Jupiter, the gaseous giant

Jupiter is at its brightest in the night sky after reaching opposition Monday night. (NASA / December 3, 2012)

Earth passed between the sun and Jupiter on Sunday night, making the gaseous giant appear its largest and brightest in just over a year. Three other planets are meanwhile lining up for a show in the early mornings.

Jupiter reached what is known as opposition, when it is opposite the sun in our sky. 

That is making it near its maximum brightness, much brighter than most stars and about as bright as the International Space Station on a good flyover, according to AstronomyNow.com. Not only that, but Jupiter is visible well above the horizon for about 11 hours each night, and several of its moons are visible with binoculars as well, according to the website.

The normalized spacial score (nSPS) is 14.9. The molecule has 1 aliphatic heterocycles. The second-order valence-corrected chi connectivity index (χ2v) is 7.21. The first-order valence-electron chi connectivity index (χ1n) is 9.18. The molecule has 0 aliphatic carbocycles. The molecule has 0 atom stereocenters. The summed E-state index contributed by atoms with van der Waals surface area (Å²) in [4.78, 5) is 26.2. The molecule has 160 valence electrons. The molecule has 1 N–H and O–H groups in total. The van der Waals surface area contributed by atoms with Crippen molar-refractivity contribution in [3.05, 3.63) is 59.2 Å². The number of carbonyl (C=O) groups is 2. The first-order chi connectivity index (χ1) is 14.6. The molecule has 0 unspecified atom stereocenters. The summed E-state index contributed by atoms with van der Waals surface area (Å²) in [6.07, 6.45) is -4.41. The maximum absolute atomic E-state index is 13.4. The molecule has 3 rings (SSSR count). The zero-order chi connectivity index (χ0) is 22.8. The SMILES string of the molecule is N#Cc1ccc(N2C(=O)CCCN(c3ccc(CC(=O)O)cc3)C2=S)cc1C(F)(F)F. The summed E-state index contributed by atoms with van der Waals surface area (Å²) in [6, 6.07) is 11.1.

Jupiter reaches opposition once about every 13 months, according to EarthSky.org. It moves across the sky throughout the night, in the southern sky around midnight, and is easily spotted as the brightest star in the sky.

Some other planets are shining at some points in the night, too. Mercury, Venus and Saturn appear in a line in the southeast sky shortly before dawn on Monday and Tuesday mornings. In about a week, the crescent moon will pass by them in the pre-dawn hours Dec. 10-11, according to EarthSky. Dawn is about 7:10 a.m. this time of year.

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